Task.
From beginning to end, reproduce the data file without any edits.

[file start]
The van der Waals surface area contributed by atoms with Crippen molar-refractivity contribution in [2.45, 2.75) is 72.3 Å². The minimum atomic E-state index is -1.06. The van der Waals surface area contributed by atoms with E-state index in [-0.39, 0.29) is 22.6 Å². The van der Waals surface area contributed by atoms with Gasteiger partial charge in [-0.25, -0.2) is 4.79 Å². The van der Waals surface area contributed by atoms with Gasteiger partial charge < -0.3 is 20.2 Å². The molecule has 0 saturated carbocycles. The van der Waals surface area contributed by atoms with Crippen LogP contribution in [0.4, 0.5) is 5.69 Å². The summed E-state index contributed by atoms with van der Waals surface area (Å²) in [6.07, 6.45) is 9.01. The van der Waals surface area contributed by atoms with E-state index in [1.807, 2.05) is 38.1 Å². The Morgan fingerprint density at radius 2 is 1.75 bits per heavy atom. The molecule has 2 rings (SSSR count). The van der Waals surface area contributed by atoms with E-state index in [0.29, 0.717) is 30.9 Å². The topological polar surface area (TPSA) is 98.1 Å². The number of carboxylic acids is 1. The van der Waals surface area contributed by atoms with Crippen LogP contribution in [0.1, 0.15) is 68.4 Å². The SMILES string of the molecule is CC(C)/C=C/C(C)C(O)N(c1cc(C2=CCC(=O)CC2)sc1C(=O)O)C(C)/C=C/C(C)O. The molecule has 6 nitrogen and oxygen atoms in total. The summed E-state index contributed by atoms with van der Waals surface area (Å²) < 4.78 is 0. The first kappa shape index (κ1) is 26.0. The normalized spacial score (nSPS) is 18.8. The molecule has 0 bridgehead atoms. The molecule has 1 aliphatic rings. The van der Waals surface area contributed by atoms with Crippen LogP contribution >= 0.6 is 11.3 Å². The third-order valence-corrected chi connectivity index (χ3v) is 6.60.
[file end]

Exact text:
The van der Waals surface area contributed by atoms with Crippen molar-refractivity contribution in [2.45, 2.75) is 72.3 Å². The minimum atomic E-state index is -1.06. The van der Waals surface area contributed by atoms with E-state index in [-0.39, 0.29) is 22.6 Å². The van der Waals surface area contributed by atoms with Gasteiger partial charge in [-0.25, -0.2) is 4.79 Å². The van der Waals surface area contributed by atoms with Gasteiger partial charge < -0.3 is 20.2 Å². The molecule has 0 saturated carbocycles. The van der Waals surface area contributed by atoms with Crippen LogP contribution in [0.4, 0.5) is 5.69 Å². The summed E-state index contributed by atoms with van der Waals surface area (Å²) in [6.07, 6.45) is 9.01. The van der Waals surface area contributed by atoms with E-state index in [1.807, 2.05) is 38.1 Å². The Morgan fingerprint density at radius 2 is 1.75 bits per heavy atom. The molecule has 2 rings (SSSR count). The van der Waals surface area contributed by atoms with E-state index in [0.29, 0.717) is 30.9 Å². The topological polar surface area (TPSA) is 98.1 Å². The number of carboxylic acids is 1. The van der Waals surface area contributed by atoms with Crippen LogP contribution in [0.1, 0.15) is 68.4 Å². The SMILES string of the molecule is CC(C)/C=C/C(C)C(O)N(c1cc(C2=CCC(=O)CC2)sc1C(=O)O)C(C)/C=C/C(C)O. The molecule has 6 nitrogen and oxygen atoms in total. The summed E-state index contributed by atoms with van der Waals surface area (Å²) < 4.78 is 0. The first kappa shape index (κ1) is 26.0. The normalized spacial score (nSPS) is 18.8. The molecule has 0 bridgehead atoms. The molecule has 1 aliphatic rings. The van der Waals surface area contributed by atoms with Crippen LogP contribution >= 0.6 is 11.3 Å². The third-order valence-corrected chi connectivity index (χ3v) is 6.60.